Click on the below video for my Top 10 List of Trust and Estate Beneficiary Rights. I have also posted below the video the text of the discussion. And feel free to forward this blog post to anyone who would be interested, including beneficiaries, and trustee and executor fiduciaries. Thank you. Dave Tate (San Francisco and California)
Hello, I’m Dave Tate. I’m a San Francisco, California civil, trust, estate, conservatorship and elder abuse litigation attorney.
After years of practice, the following is my top 10 list of trust and estate beneficiary rights in most situations.
And correspondingly, if you are a trustee or executor with fiduciary duties, satisfying these responsibilities will help put you on a good path. The following list is not in any particular order.
Here are the top 10 trust and estate beneficiary rights.
1st. To have the trustee or executor follow the terms of the trust or will.
2nd. To have the trustee or executor act and interact in the best interests of the beneficiaries.
3rd. For the trustee or executor not to self-deal.
4th. To have the assets go to the people who the Decedent would have intended if the trust or will isn’t clear or doesn’t reflect the Decedent’s true wishes.
5th. For the trustee or executor to prudently invest, spend and maximize the trust or estate assets.
6th. For the trustee or executor to take possession of and safeguard the assets.
7th. For the trustee or executor to timely and prudently manage and administer the trust or estate.
8th. For the trustee or executor to make timely distributions in accord with the terms of the trust or will.
9th. For the trustee or executor to reasonably provide timely information about the trust or estate, the assets and its management, as required. Note, as a beneficiary your requests must be reasonable and appropriate.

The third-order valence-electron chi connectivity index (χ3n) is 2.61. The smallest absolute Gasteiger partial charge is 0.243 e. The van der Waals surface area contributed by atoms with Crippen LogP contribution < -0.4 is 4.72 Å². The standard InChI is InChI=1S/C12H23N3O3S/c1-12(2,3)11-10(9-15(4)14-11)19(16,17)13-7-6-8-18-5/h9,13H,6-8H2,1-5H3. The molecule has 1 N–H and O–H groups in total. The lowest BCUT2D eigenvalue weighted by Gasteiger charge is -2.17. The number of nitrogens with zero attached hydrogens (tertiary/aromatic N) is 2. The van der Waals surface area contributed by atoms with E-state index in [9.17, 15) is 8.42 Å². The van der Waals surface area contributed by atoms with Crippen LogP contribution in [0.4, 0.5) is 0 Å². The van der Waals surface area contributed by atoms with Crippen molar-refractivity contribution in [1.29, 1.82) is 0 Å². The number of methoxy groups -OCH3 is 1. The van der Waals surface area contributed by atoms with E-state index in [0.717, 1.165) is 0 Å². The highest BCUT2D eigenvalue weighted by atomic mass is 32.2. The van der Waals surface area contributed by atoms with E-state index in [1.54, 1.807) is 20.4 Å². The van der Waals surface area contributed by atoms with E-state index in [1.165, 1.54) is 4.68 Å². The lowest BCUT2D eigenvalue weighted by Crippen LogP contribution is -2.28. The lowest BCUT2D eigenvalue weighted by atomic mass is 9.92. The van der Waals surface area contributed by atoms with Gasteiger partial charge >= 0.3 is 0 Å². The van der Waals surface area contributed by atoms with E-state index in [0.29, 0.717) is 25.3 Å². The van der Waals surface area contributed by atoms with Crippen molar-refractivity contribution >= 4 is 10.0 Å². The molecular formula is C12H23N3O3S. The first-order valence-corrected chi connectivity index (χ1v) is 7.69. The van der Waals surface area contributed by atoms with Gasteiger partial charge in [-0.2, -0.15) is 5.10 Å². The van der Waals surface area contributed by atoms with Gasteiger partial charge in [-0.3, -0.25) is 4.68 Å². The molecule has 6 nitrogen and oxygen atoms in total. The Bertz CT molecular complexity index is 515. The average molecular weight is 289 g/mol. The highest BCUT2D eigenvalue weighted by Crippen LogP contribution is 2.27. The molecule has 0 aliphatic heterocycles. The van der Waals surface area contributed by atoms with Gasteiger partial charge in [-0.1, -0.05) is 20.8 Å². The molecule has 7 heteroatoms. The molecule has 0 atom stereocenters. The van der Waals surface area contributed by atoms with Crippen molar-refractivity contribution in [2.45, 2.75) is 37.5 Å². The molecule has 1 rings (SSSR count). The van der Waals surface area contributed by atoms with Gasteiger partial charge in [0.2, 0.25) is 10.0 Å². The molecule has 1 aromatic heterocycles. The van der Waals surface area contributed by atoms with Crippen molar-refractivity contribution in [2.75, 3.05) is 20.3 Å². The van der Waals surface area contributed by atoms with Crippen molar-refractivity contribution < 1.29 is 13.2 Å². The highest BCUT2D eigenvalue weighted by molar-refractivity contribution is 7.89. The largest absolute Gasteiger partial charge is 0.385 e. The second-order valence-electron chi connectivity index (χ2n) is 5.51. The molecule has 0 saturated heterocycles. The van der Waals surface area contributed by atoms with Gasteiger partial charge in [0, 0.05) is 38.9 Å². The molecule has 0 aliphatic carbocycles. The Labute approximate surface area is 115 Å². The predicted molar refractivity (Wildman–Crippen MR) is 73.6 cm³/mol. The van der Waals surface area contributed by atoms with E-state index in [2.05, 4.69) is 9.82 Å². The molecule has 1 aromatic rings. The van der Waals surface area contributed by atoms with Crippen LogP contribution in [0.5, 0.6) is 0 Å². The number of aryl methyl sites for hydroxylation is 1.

And 10th. For the trustee or executor to provide timely and proper accountings, as required.
If you are a trust or estate beneficiary you need to know your rights. Similarly, if you are a trustee or executor, you need to know and satisfy your duties and responsibilities to complete your tasks and avoid problems and possible liability. That’s it for now. Thanks for listening.
Dave Tate, Esq. (San Francisco and California), http://californiaestatetrust.com
The following is a link to a short discussion about possible legislation in Massachusetts to assist with in-home care services and costs, CLICK HERE.
Dave Tate, Esq. (San Francisco / California)
Many types of trust, estate, conservatorship, power of attorney and advance health care directive orders and non-orders can be appealed.
Appeal should be evaluated and taken in appropriate cases, i.e., when appeal is warranted in light of the costs of appeal, the likelihood of success, and the issues or amounts at issue.
And in circumstances where appeal cannot be taken, it might still be possible to obtain appellate court review by writ.
For example, and to help you out, the following are some but not all of the situations where trust orders or non-orders can be appealed, and these also apply to many similar estate related orders:
● Authorizing or approving the sale, lease, encumbrance, purchase, or exchange of property.
● Settling an account of a fiduciary.
● Authorizing or approving the acts of a fiduciary.
● Directing or allowing payment of a debt, claim, or cost.